The community came out to Mount Sinai High School on Monday night— clouds threatening and thunder rumbling in the distance— to honor their principal, Robert Grable, who died at his home on Friday morning from unknown causes. He was 49 years old.

The educator and former professional baseball player inspired many with his wit, understanding, and dedication to the education of the children in his school.

The remembrance vigil began outside in front of the high school. The Mount Sinai Fire Department hung an American flag from a ladder truck and a fire pit was burning for later where students, parents and teachers were to put messages on cards to their beloved principal to be burned and sent upward.

As the sky darkened, Father Francis Pizzarelli of Hope House Ministries— known simply as Father Frank to many— spoke about meeting Grable when he was the Mount Sinai Middle School principal. He said that Grable had impressed him as an extraordinary educator and athlete but also as an “unbelievable person” who always went the extra step.

Then the alarms rang. A flash flood warning lit up the phones in the crowd, the gathering storm would bring torrential rains and flooding. Officials decided to move the ceremony inside and the people made their way into the high school building as rain fell and lightning struck.

Safely inside the school’s hallways, the auditorium, and cafeteria, the ceremony continued. The speakers were stationed in the school’s main office and spoke over the public address system to talk about Grable’s effect on them, their school, and the community.

Rain battered the school roof and thunder cracked. Many commented that it was Grable breaking up the ceremony in his honor, something he probably would have disapproved of and apologized for. He was, they said, a man concerned more about the people around him than himself.

During an interlude, the Mount Sinai High School choir along with staff and alumni sang “Requiem” from the auditorium stage.

Mount Sinai alumnus Ryan Wilson and Sydney Pirreca both spoke about Grable’s care for his students, his humor, the respect he gained from his colleagues and students alike, and his devotion to his daughters.

Wilson called him “a great mentor and charismatic individual. A staple in our community and a constant presence.”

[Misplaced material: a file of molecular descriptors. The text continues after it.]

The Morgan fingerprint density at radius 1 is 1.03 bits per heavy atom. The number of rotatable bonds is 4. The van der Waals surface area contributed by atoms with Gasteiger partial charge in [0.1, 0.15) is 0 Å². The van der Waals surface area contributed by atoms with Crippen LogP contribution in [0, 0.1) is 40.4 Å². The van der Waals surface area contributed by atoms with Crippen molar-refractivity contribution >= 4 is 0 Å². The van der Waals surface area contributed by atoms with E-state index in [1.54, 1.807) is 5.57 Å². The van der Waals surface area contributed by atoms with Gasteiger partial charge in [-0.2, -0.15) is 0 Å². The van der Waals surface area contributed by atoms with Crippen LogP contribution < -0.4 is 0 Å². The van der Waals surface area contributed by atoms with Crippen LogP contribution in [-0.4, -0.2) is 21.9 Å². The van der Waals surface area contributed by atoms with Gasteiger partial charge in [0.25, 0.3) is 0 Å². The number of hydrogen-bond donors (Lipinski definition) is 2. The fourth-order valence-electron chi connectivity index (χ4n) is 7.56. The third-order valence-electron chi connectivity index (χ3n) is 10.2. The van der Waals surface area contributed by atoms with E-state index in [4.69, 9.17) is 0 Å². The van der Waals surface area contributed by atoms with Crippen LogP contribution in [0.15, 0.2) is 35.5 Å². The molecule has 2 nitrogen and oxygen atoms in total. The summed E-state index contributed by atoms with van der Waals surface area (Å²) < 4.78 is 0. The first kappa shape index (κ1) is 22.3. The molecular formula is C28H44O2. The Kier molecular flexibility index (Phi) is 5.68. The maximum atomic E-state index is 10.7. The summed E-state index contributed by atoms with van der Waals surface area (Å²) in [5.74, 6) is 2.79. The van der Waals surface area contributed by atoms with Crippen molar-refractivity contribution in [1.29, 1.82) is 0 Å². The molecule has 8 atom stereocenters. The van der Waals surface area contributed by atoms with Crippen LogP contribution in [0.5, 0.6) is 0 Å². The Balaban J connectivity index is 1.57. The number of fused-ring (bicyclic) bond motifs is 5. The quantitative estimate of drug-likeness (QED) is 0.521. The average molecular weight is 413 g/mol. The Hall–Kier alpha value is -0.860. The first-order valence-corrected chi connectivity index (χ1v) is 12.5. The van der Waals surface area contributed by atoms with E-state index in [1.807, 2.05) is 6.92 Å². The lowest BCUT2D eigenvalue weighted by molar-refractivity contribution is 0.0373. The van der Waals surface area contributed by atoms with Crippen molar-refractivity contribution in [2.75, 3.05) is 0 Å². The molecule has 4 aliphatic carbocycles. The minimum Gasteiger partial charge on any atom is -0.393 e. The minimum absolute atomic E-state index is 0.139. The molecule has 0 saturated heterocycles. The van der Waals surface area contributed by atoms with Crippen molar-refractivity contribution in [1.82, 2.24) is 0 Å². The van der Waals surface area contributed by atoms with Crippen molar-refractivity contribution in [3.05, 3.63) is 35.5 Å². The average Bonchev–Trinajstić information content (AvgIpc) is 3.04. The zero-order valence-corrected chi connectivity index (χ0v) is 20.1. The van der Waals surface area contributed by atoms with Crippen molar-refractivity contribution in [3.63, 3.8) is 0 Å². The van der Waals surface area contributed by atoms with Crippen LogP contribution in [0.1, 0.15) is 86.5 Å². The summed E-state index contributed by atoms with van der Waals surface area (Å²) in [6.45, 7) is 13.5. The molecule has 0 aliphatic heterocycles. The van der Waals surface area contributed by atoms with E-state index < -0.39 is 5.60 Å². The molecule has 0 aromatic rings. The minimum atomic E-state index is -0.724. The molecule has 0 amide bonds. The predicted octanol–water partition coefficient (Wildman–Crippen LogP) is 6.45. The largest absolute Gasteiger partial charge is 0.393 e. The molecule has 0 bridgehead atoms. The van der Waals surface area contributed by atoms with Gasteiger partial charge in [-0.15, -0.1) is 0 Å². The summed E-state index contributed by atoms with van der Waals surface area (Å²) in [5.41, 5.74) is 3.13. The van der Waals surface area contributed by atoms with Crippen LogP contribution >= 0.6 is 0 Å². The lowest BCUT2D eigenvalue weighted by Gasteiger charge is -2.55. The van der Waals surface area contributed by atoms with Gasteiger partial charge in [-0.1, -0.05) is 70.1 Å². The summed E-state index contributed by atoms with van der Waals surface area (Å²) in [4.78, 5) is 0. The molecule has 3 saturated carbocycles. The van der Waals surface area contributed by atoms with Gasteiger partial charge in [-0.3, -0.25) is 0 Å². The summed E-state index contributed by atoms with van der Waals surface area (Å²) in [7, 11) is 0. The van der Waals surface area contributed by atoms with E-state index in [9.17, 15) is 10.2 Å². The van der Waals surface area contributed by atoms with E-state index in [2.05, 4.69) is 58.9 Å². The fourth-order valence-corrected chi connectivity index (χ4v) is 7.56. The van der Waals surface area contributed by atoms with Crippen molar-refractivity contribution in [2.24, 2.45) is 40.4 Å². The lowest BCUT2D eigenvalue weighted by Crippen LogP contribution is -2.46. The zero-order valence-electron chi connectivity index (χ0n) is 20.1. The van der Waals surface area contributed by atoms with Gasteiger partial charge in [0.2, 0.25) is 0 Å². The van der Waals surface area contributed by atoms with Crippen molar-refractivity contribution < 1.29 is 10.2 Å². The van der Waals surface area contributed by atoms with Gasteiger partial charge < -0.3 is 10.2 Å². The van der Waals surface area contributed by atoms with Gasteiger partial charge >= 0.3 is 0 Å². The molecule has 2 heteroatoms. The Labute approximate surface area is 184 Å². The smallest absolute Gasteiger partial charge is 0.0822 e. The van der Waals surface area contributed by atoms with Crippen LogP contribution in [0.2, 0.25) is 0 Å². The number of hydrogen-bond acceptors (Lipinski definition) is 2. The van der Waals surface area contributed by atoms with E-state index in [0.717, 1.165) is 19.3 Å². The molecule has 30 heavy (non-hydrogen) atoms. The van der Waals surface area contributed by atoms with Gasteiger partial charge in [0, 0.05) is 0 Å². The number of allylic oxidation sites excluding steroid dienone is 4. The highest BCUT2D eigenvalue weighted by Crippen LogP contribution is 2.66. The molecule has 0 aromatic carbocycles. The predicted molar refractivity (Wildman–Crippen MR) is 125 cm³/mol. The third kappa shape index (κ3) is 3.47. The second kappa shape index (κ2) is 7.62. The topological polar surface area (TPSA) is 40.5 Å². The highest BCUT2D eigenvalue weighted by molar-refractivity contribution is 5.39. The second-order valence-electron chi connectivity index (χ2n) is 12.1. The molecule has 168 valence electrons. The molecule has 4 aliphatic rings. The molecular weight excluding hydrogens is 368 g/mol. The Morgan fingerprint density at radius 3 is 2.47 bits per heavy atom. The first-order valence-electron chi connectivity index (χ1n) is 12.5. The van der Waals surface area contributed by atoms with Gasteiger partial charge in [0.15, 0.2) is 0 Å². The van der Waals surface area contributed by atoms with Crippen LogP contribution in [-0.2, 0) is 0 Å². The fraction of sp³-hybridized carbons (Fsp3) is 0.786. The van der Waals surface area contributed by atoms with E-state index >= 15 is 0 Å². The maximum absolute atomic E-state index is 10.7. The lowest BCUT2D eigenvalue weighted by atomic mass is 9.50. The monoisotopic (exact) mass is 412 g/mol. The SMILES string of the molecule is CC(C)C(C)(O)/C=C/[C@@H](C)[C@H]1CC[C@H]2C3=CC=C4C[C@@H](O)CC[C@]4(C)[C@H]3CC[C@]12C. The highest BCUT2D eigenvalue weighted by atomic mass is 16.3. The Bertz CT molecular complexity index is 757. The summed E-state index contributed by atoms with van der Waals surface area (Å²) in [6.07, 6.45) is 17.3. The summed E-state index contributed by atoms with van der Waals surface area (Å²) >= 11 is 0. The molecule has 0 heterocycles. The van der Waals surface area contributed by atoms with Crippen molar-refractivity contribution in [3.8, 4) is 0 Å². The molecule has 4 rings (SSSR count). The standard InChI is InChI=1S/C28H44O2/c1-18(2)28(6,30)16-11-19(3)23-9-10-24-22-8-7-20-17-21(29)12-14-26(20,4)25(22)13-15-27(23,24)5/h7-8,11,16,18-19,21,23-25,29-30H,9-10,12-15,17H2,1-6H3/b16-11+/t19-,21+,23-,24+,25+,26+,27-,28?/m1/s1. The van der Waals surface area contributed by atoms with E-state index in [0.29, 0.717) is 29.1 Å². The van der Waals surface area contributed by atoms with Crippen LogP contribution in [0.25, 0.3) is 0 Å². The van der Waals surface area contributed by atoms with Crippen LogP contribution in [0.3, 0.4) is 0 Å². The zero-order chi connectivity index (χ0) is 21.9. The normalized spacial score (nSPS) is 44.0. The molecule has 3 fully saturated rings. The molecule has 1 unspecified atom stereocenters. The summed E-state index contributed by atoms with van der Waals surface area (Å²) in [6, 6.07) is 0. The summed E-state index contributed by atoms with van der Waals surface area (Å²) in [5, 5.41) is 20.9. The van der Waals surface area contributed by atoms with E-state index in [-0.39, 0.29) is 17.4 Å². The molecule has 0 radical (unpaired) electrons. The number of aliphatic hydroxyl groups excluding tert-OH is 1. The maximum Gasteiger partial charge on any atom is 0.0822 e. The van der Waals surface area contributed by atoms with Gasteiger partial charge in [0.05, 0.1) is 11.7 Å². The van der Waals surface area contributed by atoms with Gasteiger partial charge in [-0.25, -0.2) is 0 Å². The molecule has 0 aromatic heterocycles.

Grable was a three-sport athlete when he attended Connetquot school district playing football, basketball and baseball. He was good enough to make baseball his first career and was drafted to the Detroit Tigers in 1991, which led him eventually to the Philadelphia Phillies organization.

He retired from baseball in 1995 to become an educator, another career where he achieved the highest levels of accomplishment. Grable had been inducted into the Suffolk County Sports Hall of Fame, the Connetquot Hall of Fame and St. John’s University Athletic Hall of Fame.

Matt Dryroff, assistant principal of the high school, said Grable’s style was inclusive and that he didn’t work for Grable but with him.

“He was all about team,” Dryroff said. “His door was always open.”

The 2019 commencement speech was played over country singer Tim McGraw’s song “Live Like You Were Dying” that Grable quoted from during the ceremony. He told his students to follow the message in the song if not the meaning.

Wilson said Grable gave poignant advice during that speech “to live each day as if it was your last and to understand the value of each passing moment.” He also jokingly told students to go ahead and have another chocolate chip cookie.

Grable was a large man, with a large personality, and a large impact on the community.

Near the end of the vigil, Mount Sinai School Board President Robert Sweeney announced that the Mount Sinai High School building had been officially renamed “The Robert M. Grable Memorial High School.”

Honoring his friend and colleague, assistant principal Dryroff talked about Grable’s athletic career as well.

A picture in the program that night shows him being tagged out on base by Derek Jeter. Grable, in his typical humor, insisted he was safe, although the picture shows otherwise.

“God has called you safe at home,” added Dryroff, his voice breaking at that moment.

Details of Grable’s wake and funeral mass can be found here. Grable left behind three daughters. A scholarship fund has been created for them.To contribute to The Rob Grable Daughters Scholarship Fund, make checks payable to: Mount Sinai Administrators Association, and mail to: Mr. Matt Dyroff c/o Mt. Sinai High School 110 North Country Rd. Mt. Sinai, NY 11766.

Scroll down to see photos from the community vigil. Click box 2 to see them all. Photos by Lon Cohen.